The Terror Of Euro Television

If you are ever in the spoiled, lucky position to watch television for a living, it would be wise to avoid tabulating the length and frequency in which you spend in front of the TV, your mouth agape, crumbs speckled along the edges of your shirt collar, your head pliable as a block of left out cheese. There is no accounting of this time without courting depression. Save those feelings of regret and inadequacy (I could have been doing so much more with my time! you lie to yourself) for when your cable bill—which is still $200, still a complete a shock after all these years—arrives in your inbox. But if I were to taxonomize my year in TV watching, what would immediately stand out is the amount of time I spent watching international death dramas. Or rather, how I watched them: through the cracks of my fingers or obscured by a pillow or sometimes without even looking at the screen, my eyes often welled with tears.

2013 was a banner year for international series. Many of them were English, but there were shows from France and New Zealand, too. Most of these buzzy and talked about shows—specifically Broadchurch, The Fall, The Returned, Top of the Lake, and Black Mirror—centered on chilling conceits: murder, death, violence. This was the year of television that instilled in me an irrational fear that foreigners might try and kill me. Yes, Americans have been killing each other on TV for decades now: Three separate Top 20 Nielsen franchises (Law & Order, CSI, NCIS) were built upon the premise of gruff leading men (and Mariska Hargitay) trading pithy back-and-forths with leggy co-stars while solving the grisly, grossly sexualized murders of coeds, scorned lovers, and unfortunate secondaries. But where 2013’s crop of imported death dramas stand out is that their killers felt like people I do or could or have known: The handsy boss. Your best friend’s husband. Your dweeby co-worker. Your grief counselor. But also because these shows divert our focus away from the acts of violence and the stack of dead bodies and make us look closer at the bleaker, headier horrors of human nature. To show us the misery of dread and the suffering of living, the ways guilt wears us down and make us cold. Facing the permutations of this psycho-emotional shakedown felt more draining, grueling, and terrifying than the hunt of their killers.

First we got the American adaption of Danish series Forbrydelsen, AMC’s perpetually cancelled and resurrected—and all too fitting given its title—The Killing. At first, the story of Rosie Larsen’s murder and the moody, no-bullshit detectives tracking her killer, was promising. That lurching, devastating moment when Rosie’s parents get the call that she’d gone missing, of Michelle Forbes falling to the floor in a mother’s agony, felt like echoes of Grace Zabriskie getting that same call in Twin Peaks. But it dragged, prolonging the killer’s reveal and confusing rain and grey skies with emotion. (FX’s The Bridge, yet another adaption of a Nordic series, bored me.)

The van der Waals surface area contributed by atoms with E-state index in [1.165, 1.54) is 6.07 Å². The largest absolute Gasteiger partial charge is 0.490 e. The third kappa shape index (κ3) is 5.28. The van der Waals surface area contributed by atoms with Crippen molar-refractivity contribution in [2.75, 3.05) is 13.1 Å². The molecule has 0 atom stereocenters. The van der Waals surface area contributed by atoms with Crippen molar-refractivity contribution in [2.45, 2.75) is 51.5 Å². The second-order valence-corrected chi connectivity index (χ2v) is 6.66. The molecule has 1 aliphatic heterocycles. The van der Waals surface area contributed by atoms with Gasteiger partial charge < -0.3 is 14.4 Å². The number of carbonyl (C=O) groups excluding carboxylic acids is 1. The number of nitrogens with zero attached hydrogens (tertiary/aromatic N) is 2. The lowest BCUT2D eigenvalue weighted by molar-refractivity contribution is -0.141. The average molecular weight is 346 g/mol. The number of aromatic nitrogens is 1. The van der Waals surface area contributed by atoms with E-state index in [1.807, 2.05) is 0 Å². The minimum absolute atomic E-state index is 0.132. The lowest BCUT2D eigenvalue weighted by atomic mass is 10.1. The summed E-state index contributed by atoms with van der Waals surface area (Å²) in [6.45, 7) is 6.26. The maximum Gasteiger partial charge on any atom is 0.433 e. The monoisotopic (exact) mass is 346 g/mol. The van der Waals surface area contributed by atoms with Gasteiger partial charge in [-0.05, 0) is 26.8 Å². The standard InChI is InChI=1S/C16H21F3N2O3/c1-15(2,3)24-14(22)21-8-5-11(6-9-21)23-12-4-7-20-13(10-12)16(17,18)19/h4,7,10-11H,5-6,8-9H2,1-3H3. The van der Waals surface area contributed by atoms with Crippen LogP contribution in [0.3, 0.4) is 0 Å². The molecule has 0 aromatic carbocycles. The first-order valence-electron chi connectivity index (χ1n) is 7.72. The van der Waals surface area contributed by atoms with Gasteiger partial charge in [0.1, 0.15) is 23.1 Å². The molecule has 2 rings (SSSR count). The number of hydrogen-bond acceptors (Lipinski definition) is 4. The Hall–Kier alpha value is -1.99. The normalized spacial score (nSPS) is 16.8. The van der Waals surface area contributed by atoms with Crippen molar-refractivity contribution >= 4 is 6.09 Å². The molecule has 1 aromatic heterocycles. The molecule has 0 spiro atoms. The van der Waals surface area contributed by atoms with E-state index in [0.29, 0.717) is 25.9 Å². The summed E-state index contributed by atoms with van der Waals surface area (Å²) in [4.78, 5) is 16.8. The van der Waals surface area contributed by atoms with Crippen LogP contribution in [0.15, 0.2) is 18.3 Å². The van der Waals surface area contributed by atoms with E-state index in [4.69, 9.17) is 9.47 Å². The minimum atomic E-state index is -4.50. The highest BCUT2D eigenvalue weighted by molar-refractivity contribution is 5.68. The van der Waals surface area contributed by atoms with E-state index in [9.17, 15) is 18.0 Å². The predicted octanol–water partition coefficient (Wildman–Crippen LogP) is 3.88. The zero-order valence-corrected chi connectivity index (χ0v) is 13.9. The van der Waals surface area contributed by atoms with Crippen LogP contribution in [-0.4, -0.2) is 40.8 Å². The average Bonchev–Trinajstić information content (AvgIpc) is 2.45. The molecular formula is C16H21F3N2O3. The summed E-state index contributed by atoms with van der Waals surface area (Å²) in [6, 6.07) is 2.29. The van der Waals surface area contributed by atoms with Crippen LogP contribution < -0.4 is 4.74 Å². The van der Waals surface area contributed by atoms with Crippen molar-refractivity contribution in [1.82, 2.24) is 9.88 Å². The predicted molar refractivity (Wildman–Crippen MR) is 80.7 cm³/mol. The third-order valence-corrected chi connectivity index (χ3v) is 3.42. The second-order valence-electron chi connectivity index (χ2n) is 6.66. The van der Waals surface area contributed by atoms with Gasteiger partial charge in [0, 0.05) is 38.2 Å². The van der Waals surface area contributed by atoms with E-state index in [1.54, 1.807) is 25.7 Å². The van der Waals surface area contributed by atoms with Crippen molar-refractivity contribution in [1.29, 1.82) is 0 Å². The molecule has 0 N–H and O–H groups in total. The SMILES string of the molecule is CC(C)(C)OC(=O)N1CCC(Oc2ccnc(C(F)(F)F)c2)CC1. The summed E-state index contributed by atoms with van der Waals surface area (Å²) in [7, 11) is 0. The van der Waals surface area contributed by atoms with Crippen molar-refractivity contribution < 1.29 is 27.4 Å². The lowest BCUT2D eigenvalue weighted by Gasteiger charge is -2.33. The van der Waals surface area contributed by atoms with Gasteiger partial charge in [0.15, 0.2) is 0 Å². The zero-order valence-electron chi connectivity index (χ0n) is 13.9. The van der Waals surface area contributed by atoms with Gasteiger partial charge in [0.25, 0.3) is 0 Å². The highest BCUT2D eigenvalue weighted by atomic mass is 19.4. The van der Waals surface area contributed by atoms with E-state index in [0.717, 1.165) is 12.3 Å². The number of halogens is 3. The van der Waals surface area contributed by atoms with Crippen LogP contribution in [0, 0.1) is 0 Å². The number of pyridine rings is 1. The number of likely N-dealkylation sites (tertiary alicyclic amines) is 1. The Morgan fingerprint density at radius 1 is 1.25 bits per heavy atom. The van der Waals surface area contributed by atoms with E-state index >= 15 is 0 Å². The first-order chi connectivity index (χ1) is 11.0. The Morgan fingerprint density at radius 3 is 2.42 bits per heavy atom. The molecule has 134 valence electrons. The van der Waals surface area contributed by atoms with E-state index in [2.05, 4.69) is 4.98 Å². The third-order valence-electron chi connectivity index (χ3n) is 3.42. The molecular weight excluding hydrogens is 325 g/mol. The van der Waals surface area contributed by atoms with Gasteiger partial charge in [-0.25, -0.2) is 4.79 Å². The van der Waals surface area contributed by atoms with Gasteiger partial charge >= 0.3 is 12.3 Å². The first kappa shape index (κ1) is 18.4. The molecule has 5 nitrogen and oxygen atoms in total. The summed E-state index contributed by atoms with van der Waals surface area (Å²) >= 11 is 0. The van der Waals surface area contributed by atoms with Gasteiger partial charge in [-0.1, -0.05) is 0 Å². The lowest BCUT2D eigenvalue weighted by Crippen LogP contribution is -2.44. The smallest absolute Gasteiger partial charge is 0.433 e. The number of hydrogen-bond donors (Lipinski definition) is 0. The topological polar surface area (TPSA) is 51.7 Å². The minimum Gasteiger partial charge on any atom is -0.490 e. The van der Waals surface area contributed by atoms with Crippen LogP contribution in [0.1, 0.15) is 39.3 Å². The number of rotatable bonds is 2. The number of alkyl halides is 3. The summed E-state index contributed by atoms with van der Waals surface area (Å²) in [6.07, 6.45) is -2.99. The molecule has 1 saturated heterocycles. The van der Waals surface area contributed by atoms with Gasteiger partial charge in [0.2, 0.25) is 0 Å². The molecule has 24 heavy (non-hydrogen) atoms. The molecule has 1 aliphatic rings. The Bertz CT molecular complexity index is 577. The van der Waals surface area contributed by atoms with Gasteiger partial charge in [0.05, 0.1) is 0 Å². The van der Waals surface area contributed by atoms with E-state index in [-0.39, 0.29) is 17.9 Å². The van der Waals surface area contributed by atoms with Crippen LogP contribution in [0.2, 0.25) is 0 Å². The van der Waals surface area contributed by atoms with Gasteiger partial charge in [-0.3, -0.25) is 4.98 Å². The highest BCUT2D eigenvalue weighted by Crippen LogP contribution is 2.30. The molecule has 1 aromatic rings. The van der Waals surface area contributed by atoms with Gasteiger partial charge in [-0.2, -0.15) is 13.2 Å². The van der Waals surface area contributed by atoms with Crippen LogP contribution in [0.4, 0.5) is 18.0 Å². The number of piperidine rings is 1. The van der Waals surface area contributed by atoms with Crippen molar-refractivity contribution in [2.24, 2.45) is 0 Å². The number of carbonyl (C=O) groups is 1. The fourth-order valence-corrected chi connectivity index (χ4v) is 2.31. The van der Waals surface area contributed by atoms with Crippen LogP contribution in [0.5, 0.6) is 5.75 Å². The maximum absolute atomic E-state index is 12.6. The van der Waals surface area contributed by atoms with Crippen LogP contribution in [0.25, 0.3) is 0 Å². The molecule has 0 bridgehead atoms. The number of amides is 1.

This year, the one-case-a-season approach earned its stripes by tightening their storytelling. Part of why these international dramas worked is their serialized but still contained nature—unlike network procedurals, they aren’t trying to churn out 22 42-minute episodes of close-ended crime solving a season. (And that’s mostly because of the nature of foreign television production models, which are much smaller than they are in the U.S. and are often government-funded.) American cable dramas typically run 12 to 13 episodes a season, which can still feel bloated (I see you, Homeland), but I think these international shows, which tell singular narratives across eight or so episodes, figured out just the right amount of space to tell these stories—they’re tighter, punching hard and fast.

To wit, the most painful 20 minutes of the U.K.’s Broadchurch wasn’t when they finally caught the killer of an 11-year-old boy who lived in an idyllic seaside town. It was watching the killer’s son being told the truth about his father; the boy’s family finally being informed by David Tennant’s detective that their good friend and neighbor killed their son. It wasn’t ghoulish. It didn’t at all feel like an easy, manipulated emotional moment. It just felt fucking awful. They were spare, almost quiet moments of overwhelming grief, of you watching these families faces slowly crumble into tears. Broadchurch and these other prestige international dramas this year, in different forms, considered the ugly idea that knowing that someone you love could be that terrible, could betray you so cruelly, can feel worse than their crimes. American murder dramas seem glib by comparison.